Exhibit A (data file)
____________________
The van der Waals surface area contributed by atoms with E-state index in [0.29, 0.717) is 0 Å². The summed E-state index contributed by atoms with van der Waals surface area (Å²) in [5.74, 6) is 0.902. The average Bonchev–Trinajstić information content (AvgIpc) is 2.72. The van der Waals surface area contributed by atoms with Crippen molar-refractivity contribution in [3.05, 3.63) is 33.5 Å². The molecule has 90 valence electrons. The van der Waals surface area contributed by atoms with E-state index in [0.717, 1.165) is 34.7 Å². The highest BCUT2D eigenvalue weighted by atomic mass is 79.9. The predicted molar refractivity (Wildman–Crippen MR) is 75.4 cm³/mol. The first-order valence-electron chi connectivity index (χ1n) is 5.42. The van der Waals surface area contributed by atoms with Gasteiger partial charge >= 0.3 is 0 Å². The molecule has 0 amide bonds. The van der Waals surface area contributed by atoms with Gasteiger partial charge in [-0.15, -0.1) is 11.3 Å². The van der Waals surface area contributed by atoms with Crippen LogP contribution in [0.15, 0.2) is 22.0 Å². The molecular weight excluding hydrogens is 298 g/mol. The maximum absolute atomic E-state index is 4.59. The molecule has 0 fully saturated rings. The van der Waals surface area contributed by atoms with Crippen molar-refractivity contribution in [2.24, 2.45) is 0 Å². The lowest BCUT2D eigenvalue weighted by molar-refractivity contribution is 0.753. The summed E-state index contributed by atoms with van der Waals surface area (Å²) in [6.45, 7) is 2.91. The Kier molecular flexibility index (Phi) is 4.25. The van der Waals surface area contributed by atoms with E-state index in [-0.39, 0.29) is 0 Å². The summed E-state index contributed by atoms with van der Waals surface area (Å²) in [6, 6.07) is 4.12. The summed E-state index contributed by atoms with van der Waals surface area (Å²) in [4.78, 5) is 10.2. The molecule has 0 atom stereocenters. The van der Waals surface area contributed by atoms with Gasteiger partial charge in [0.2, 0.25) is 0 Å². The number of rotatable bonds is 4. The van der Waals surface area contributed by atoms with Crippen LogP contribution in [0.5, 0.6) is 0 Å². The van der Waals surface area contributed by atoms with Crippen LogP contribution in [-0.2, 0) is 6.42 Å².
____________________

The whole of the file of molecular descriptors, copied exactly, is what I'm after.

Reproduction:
The van der Waals surface area contributed by atoms with E-state index in [0.29, 0.717) is 0 Å². The summed E-state index contributed by atoms with van der Waals surface area (Å²) in [5.74, 6) is 0.902. The average Bonchev–Trinajstić information content (AvgIpc) is 2.72. The van der Waals surface area contributed by atoms with Crippen molar-refractivity contribution in [3.05, 3.63) is 33.5 Å². The molecule has 90 valence electrons. The van der Waals surface area contributed by atoms with E-state index in [0.717, 1.165) is 34.7 Å². The highest BCUT2D eigenvalue weighted by atomic mass is 79.9. The predicted molar refractivity (Wildman–Crippen MR) is 75.4 cm³/mol. The first-order valence-electron chi connectivity index (χ1n) is 5.42. The van der Waals surface area contributed by atoms with Gasteiger partial charge >= 0.3 is 0 Å². The molecule has 0 amide bonds. The van der Waals surface area contributed by atoms with Gasteiger partial charge in [-0.15, -0.1) is 11.3 Å². The van der Waals surface area contributed by atoms with Crippen LogP contribution in [0.15, 0.2) is 22.0 Å². The molecular weight excluding hydrogens is 298 g/mol. The maximum absolute atomic E-state index is 4.59. The molecule has 0 fully saturated rings. The van der Waals surface area contributed by atoms with Crippen molar-refractivity contribution in [2.24, 2.45) is 0 Å². The lowest BCUT2D eigenvalue weighted by molar-refractivity contribution is 0.753. The summed E-state index contributed by atoms with van der Waals surface area (Å²) in [6.45, 7) is 2.91. The Kier molecular flexibility index (Phi) is 4.25. The van der Waals surface area contributed by atoms with E-state index in [-0.39, 0.29) is 0 Å². The summed E-state index contributed by atoms with van der Waals surface area (Å²) in [6, 6.07) is 4.12. The summed E-state index contributed by atoms with van der Waals surface area (Å²) in [4.78, 5) is 10.2. The molecule has 0 atom stereocenters. The van der Waals surface area contributed by atoms with Gasteiger partial charge in [0.2, 0.25) is 0 Å². The number of rotatable bonds is 4. The van der Waals surface area contributed by atoms with Crippen LogP contribution in [0.5, 0.6) is 0 Å². The van der Waals surface area contributed by atoms with Crippen LogP contribution in [-0.2, 0) is 6.42 Å².